Do Not Accept Friend Request From James Woods on Facebook-Fiction!
Summary of eRumor:
Social media users have been warned not to accept a friend request from James Woods on Facebook because he’s a hacker who can gain access to all of their contacts and personal information.
The do not accept a friend request from James Woods on Facebook warning is the latest in a long line of similar warnings that have never been tied to legitimate cybersecurity threats.
The “do not accept friend requests from James Woods” posts went viral in August 2017. There are different variations, but the gist is: “James Woods is a hacker. Do not accept friend requests from this ID. I know, I sent this message out to people by messenger, but better safe than sorry folks!!!”
These warnings are almost identical to earlier “do not accept friend request” warnings about John Jacob Jingleheimer Schmidt, Anwar Jitou, and Christopher and Jessica Davies. All of these earlier warnings falsely claimed that accepting a friend request from these “hackers” would enable them to access and hack your entire contact list.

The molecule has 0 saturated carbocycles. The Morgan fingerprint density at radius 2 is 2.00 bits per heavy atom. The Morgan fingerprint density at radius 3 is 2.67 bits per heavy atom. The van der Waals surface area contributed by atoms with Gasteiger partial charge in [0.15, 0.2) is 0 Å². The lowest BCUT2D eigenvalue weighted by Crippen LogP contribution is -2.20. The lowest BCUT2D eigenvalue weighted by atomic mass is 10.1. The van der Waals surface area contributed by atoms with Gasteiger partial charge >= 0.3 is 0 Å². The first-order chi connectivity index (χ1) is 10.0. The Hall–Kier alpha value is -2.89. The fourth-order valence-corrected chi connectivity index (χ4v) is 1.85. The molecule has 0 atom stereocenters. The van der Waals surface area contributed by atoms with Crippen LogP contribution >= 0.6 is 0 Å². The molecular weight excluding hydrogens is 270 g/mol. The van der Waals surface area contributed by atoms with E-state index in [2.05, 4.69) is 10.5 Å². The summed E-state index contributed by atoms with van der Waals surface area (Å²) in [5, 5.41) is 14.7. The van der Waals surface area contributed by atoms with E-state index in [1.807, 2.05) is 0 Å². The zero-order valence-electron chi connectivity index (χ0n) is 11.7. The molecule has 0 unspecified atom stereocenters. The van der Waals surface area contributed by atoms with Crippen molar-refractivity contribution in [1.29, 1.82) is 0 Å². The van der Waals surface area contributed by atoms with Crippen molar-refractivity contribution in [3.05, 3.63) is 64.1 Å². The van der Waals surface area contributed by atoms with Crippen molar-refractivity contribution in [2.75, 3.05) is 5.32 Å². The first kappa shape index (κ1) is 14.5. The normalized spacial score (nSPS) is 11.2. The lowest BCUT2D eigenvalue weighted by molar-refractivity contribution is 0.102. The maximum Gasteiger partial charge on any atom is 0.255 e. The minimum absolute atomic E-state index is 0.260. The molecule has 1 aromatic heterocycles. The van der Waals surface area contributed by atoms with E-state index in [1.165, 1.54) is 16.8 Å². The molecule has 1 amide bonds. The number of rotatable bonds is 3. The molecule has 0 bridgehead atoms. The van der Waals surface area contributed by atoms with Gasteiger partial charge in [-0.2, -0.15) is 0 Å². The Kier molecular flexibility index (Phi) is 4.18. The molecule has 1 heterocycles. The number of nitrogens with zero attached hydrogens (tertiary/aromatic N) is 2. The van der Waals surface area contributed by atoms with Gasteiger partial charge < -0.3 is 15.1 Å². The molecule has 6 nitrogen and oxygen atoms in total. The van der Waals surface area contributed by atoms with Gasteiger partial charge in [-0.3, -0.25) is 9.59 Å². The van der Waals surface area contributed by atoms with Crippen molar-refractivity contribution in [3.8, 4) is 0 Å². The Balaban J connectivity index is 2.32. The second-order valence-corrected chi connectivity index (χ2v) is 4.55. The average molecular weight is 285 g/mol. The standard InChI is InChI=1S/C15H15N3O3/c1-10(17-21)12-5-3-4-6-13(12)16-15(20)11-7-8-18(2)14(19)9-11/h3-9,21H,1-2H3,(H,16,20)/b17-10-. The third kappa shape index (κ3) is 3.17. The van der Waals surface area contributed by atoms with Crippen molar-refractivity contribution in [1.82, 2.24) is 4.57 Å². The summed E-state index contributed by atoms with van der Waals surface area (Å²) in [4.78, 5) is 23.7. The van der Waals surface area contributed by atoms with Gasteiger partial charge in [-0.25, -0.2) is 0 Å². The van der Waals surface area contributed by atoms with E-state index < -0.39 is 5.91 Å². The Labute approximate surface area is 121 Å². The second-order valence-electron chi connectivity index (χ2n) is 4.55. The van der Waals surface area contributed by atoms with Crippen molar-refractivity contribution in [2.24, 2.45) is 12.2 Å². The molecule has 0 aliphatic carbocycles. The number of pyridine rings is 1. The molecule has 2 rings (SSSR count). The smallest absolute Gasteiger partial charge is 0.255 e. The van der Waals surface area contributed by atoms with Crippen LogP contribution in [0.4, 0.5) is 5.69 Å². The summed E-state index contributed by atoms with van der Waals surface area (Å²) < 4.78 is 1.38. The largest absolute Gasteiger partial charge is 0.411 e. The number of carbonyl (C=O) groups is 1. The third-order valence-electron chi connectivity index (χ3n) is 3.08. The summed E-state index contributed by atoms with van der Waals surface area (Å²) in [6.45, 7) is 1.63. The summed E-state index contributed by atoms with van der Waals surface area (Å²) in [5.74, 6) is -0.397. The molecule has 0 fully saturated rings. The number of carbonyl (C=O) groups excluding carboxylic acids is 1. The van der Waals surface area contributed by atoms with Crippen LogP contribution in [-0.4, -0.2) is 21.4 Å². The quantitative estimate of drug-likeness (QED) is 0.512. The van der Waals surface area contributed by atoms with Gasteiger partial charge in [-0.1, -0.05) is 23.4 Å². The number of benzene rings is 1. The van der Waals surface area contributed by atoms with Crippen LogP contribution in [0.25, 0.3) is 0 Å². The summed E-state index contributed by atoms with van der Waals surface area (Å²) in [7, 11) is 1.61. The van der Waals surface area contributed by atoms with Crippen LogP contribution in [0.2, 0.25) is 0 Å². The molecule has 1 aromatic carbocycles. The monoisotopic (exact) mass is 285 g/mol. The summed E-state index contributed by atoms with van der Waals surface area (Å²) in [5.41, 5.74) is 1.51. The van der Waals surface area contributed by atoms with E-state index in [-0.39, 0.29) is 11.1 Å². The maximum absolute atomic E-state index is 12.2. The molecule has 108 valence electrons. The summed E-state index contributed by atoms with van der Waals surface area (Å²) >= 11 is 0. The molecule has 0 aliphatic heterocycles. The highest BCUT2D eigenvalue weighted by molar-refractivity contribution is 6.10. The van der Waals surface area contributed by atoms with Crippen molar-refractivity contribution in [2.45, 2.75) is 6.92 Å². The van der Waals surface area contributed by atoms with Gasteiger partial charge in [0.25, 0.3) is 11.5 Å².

We’ve never been able to find any credible reports of hackers gaining access to the contact lists or to the personal information of people who accept their friend requests on Facebook. The only exception is a scam in which imposters will re-create Facebook accounts that look identical to their victims, and re-friend everyone in their contact list to create a parallel, fake account. The hacker will then message their victims’ contacts, often asking for money or a quick loan because of a personal crisis. But there weren’t any reports of a scam like this related to a hacker named James Woods at the time this warning went viral.
It’s not clear if the “James Woods” in the warning refers to the actor and outspoken conservative activist who frequently uses social media to air his views or not, but the warning doesn’t have a basis in reality either way.
Still, there are plenty of credible security threats on social media. Facebook urges users to not accept friend requests from unfamiliar people, and that’s generally a good rule to follow.